“Oh yes, we were just in time,” he said, then started laughing so hard his chair began to squeak. “William, who knows what was in store for you?”
My fear of wizards and magic only grew worse whenever Grandpa told stories. If you saw my grandpa, you might think he was a kind of wizard himself. He was so old that he couldn’t remember the year he’d been born. So cracked and wrinkled that his hands and feet looked as if they were chiseled from stone. And his clothes! Grandpa insisted on wearing the same tattered coat and trousers every day. Whenever he emerged from the forest, puffing on his hand-rolled cigar, you’d think one of the trees had grown legs and started walking.
It was Grandpa who told me the greatest story about magic I’d ever heard. Long ago, before the giant maize and tobacco farms came along and cleared away our great forests, when a person could lose track of the sun inside the trees, the land was rich with antelope, zebra, and wildebeest—also lions, hippos, and leopards. Grandpa was a famous hunter, so good with his bow and arrow that it became his duty to protect his village and provide its meat.
One day while Grandpa was out hunting, he came across a man who’d been killed by a poisonous pit viper. He alerted the nearest village, and soon after, they returned with their witch doctor.
The sing’anga took one look at the dead man, then reached into his bag and tossed some medicines into the trees. Seconds later, the earth began to move as hundreds of vipers slithered out of the shadows and gathered around the corpse, hypnotized by the spell. The wizard then stood on the dead man’s chest and drank a cup of potion, which seemed to flow through his feet and into the lifeless body. Then, to Grandpa’s amazement, the dead man’s fingers began to move and he sat up. Together, he and the wizard inspected the fangs of each snake, looking for the one that had bitten him.
“Believe it,” Grandpa told me. “I saw this with my own eyes.”
I certainly believed it, along with every other story about witches and things unexplained. Whenever I went down the dark trails alone, my imagination spun wild.
What scared me most were the Gule Wamkulu, the magical dancers that lived in the murky shadows of the forest. They sometimes appeared in the daylight, performing in tribal ceremonies when we Chewa boys became men. They were not real people, we were told, but spirits of our dead ancestors sent to roam the earth. Their appearance was ghastly: Each had the face and skin of animals and some walked on stilts to appear taller. Once, I saw one scurry backward up a pole like a spider. And when they danced, it was as if one thousand men were inside their bodies, each moving in the opposite direction.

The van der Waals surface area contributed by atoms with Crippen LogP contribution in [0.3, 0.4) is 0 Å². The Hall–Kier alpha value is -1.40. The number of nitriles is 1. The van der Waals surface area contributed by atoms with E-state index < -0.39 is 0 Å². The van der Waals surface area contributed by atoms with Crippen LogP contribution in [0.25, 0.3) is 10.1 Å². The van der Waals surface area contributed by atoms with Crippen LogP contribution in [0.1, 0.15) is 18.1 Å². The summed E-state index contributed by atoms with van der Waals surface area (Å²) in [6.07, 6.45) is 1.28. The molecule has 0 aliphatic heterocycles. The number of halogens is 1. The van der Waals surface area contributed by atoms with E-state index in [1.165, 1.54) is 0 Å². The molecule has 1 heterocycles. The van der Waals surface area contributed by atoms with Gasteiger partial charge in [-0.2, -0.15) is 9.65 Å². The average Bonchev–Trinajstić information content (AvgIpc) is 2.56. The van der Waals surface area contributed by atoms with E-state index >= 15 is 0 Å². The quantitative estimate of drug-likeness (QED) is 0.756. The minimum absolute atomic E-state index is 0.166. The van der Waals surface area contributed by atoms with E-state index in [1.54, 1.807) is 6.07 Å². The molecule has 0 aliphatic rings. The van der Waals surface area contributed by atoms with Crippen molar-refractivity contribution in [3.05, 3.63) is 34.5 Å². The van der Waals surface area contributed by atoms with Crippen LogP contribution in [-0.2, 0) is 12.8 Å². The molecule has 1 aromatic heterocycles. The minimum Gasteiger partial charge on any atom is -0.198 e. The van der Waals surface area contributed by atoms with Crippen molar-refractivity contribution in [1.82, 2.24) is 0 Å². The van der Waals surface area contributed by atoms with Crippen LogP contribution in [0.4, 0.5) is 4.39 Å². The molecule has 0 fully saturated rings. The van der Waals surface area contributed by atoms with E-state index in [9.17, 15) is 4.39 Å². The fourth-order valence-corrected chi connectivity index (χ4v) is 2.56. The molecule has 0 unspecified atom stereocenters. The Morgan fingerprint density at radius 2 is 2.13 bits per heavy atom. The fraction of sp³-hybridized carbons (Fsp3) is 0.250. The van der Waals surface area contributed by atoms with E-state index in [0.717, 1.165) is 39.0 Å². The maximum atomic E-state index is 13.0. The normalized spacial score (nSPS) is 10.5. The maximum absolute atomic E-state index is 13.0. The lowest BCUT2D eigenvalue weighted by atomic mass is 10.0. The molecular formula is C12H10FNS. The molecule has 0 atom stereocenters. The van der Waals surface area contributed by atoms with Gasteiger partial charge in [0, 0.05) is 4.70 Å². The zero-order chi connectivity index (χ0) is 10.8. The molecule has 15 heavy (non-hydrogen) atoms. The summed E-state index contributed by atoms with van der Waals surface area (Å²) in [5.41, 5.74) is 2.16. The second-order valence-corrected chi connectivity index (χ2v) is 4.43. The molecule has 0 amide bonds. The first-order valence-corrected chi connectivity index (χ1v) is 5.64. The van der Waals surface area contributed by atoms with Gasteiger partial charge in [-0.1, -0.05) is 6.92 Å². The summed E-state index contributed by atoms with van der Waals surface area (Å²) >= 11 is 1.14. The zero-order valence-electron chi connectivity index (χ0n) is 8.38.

When the Gule Wamkulu weren’t performing, they traveled the forests and dambos looking for young boys to take back to the graveyards. What happened to you there, I never wanted to know. Whenever I saw one, even at a ceremony, I dropped everything and ran. Once, when I was very young, a magic dancer suddenly appeared in our courtyard. His head was wrapped in a flour sack, but underneath was the long nose of an elephant and a gaping hole for a mouth. My mother and father were in the fields, so my sisters and I ran for the bush, where we watched the dancer snatch our favorite chicken.
Unlike the Gule Wamkulu or sing’anga in the market, most witches and wizards never revealed their identity. In the places where they practiced their magic, mystery abounded like strange weather. In the nearby town of Ntchisi, men with bald heads, standing as tall as trees, walked the roads at night. Ghost trucks traveled back and forth, approaching fast with their headlights flashing and engines revving loud. Yet when the lights finally passed, there was no truck attached. In one of the neighboring villages, I heard about a man who’d been shrunk so small by a wizard that his wife kept him in a Coke bottle.
In addition to casting spells for curses, the sing’anga often battled one another. At night, they piled aboard their planes and prowled the skies, looking for children to kidnap as soldiers. The witch planes could be anything: a wooden bowl, a broom, a simple hat. And each was capable of traveling great distances—Malawi to New York, for example—in a single minute. Children were used as guinea pigs and sent to test the powers of rival wizards. Other nights, they’d visit camps of other witch children for games of mystical soccer, where the balls wer...
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Book Description Penguin Putnam Inc, United States, 2016. Paperback. Condition: New. Anna Hymas (illustrator). Reprint. Language: English . Brand New Book. The New York Times bestselling memoir of the heroic young inventor who brought electricity to his Malawian village adapted for young readers. Now available in paperback! When a terrible drought struck William Kamkwamba s tiny village in Malawi, his family lost all of the season s crops, leaving them with nothing to eat and nothing to sell. William began to explore science books in his village library, looking for a solution. There, he came up with the idea that would change his family s life forever: he could build a windmill. Made out of scrap metal and old bicycle parts, William s windmill brought electricity to his home and helped his family pump the water they needed to farm the land. Retold for a younger audience, this exciting memoir shows how, even in a desperate situation, one boy s brilliant idea can light up the world. Complete with photographs, illustrations, and an epilogue that will bring readers up to date on William s story, this is the perfect edition to read and share with the whole family. Seller Inventory # ABZ9780147510426
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Book Description Puffin Books. PAPERBACK. Condition: New. 0147510422. Seller Inventory # Z0147510422ZN